Willem de Kooning (1904-1997)
Property From An Important California Collection
Willem de Kooning (1904-1997)


Willem de Kooning (1904-1997)
oil on canvas
80 x 70 in. (203.2 x 177.8 cm.)
Painted in 1987.
The Willem de Kooning Estate, New York
Acquired from the above by the present owner, 2002
R. Smith, "Willem de Kooning: 1987 Paintings," New York Times, 7 December 2001, p. E32 (illustrated).
"Art Guide," New York Times, 14 December 2001, p. E41 (illustrated).
New York, Matthew Marks Gallery, Willem de Kooning: 1987 Paintings, November-December 2001, pp. 36 and 43, pl. 6 (illustrated in color).

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Koji Inoue
Koji Inoue

Lot Essay

Weaving, cutting, and bridging across sunny yellow and subtly tinted white planes, the graphic, red ribbons of Willem de Kooning's Untitled create a tangle of forms that suggest the movement of the human body and the vitality of nature. Much like the late work of Pablo Picasso or Henri Matisse, de Kooning's paintings of the 1980s are a powerful testament to the creative capacities of the mature artist. As with his predecessors, de Kooning's final canvases possess the same sustained energy and technical finesse of his earlier achievements. And yet, propelling the zeitgeist of American art forward since the 1950s, de Kooning's late works embody the spirit of their generation as much as his Women did in the 1950s. Distilled into pure line and color, Untitled simultaneously recalls the extensive career of its famed creator, while evoking the era in which it was conceived.

Investigating a restricted palette of primary hues earlier in the decade, de Kooning was soon encouraged to expand the palette of his late works. As a result in 1987 his final cycle shifted in two opposing directions. While reintroducing the use of secondary colors in the majority of the paintings he created in the late 1980s, de Kooning, in reaction against these more colorful compositions, simultaneously embarked on a series of canvases that employed a narrowed palette dominated by reds and yellows. Exemplified in the present lot, these canvases introduced red as the sole drawing component, given volume by the billowing yellow in-filled stretches that in turn help to produce an overall sunny illumination. Constructed of ribbons that are neither lines nor shapes, the red contours morph into orange as they cross into expanses of yellow. While additional scarlet curves--those that abut the planes of yellow, or run free in space--diminish in energy, muting into pink or mauve. Where the axis of yellow through red dominates the picture plane, the scant supporting range of blue lines staccatoed around the perimeter of the canvas is ever present.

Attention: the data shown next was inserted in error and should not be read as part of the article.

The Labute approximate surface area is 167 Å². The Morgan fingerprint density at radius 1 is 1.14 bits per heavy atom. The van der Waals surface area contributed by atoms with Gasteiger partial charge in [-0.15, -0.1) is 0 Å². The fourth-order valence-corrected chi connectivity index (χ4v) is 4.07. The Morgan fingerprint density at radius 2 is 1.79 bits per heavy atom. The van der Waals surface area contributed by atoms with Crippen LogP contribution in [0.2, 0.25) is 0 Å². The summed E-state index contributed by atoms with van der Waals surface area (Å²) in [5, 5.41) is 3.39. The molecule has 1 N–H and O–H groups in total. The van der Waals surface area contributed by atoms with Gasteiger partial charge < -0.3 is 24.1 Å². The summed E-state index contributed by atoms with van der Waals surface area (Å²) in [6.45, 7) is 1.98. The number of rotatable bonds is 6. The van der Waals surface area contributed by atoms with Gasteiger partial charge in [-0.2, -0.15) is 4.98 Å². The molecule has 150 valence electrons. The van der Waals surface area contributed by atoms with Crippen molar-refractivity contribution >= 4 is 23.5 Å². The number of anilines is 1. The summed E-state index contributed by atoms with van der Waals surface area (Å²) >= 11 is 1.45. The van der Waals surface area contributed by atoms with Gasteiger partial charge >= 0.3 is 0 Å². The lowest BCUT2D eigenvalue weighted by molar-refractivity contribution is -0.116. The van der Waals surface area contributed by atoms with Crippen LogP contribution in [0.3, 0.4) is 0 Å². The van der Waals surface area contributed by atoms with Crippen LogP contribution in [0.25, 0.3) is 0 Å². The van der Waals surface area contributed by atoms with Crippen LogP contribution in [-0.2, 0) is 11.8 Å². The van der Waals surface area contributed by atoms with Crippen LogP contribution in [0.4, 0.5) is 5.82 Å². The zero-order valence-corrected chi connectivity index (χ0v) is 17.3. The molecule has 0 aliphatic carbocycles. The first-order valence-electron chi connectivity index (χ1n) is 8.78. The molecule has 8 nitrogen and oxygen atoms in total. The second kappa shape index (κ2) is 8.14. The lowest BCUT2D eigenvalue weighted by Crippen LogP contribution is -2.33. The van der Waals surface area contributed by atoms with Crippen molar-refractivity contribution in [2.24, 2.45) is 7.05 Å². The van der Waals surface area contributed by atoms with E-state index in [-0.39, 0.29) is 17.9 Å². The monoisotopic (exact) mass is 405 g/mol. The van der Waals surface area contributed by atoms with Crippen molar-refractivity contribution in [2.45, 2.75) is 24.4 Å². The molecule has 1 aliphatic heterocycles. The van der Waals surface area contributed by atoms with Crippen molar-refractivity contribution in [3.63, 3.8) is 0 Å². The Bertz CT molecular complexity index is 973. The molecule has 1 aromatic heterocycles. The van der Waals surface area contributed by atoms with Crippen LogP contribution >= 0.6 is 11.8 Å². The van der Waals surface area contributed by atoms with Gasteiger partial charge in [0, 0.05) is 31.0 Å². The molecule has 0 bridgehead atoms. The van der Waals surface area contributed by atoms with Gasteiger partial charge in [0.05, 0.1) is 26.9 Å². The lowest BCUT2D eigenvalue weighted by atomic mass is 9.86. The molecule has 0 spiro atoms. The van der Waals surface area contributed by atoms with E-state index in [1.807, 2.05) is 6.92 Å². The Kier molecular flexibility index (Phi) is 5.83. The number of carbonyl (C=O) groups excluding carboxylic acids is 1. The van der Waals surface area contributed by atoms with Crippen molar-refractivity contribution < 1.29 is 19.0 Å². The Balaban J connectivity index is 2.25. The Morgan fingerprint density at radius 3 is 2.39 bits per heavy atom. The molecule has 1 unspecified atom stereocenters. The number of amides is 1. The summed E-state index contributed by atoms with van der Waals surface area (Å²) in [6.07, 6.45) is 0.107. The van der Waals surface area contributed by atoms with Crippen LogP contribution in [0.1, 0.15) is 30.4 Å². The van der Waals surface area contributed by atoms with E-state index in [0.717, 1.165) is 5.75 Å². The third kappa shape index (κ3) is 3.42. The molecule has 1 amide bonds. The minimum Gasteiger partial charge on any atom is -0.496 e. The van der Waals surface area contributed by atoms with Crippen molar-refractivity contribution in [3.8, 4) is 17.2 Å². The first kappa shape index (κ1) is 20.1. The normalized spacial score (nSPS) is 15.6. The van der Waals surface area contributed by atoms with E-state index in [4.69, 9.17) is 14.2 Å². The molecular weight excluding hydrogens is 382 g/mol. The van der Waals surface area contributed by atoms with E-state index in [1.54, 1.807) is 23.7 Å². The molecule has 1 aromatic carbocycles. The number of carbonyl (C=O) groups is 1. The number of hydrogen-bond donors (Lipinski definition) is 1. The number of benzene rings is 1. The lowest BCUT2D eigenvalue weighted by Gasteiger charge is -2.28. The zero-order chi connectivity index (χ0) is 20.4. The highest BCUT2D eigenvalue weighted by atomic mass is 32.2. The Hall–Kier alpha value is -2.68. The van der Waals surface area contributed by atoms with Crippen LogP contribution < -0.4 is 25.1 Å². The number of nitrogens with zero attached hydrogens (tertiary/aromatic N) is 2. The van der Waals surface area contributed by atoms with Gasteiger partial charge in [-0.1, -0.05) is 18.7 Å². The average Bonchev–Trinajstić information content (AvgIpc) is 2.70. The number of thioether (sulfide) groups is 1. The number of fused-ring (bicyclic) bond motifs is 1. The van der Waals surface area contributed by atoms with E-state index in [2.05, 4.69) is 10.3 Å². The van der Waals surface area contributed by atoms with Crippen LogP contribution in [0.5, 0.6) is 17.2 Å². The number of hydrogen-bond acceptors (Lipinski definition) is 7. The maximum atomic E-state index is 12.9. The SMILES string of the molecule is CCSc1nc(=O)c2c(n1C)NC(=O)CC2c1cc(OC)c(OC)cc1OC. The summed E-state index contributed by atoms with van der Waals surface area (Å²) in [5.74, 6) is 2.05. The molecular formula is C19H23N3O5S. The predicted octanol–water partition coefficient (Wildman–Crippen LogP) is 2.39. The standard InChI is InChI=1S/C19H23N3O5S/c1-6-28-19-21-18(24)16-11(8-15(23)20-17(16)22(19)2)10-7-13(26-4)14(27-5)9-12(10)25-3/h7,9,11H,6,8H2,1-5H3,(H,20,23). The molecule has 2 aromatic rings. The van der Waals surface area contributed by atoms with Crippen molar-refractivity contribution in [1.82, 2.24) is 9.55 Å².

Unlike the compositions of the early 1980s, de Kooning's figural associations became more illusive as the decade progressed veering toward the more subtle hints of the abstracted landscape. "I was always fascinated with the underbrush the entanglement of it," de Kooning explained when asked why he moved to Springs, Long Island. (W. de Kooning, quoted in J. Elderfield, Willem de Kooning: A Retrospective, exh. cat., The Museum of Modern Art, New York, 2012, p. 475). Recalling the vegetation of his own garden, Untitled is imbued with the rolling bustle of activity. The undulating rhythms of the drawing, resulting in a continuously mobile pictorial experience, snap back and forth spatially, suggesting swaying foliage or the ebb and flow of the ocean tide. The windswept implications of cut fragments of ribbons drifting across the canvas, and churning around its center recalls de Kooning's statement fifty years before, explaining that when he worked he sought to create the sense of a "wind blowing across the surface" (W. de Kooning, quoted in, ibid., p. 477).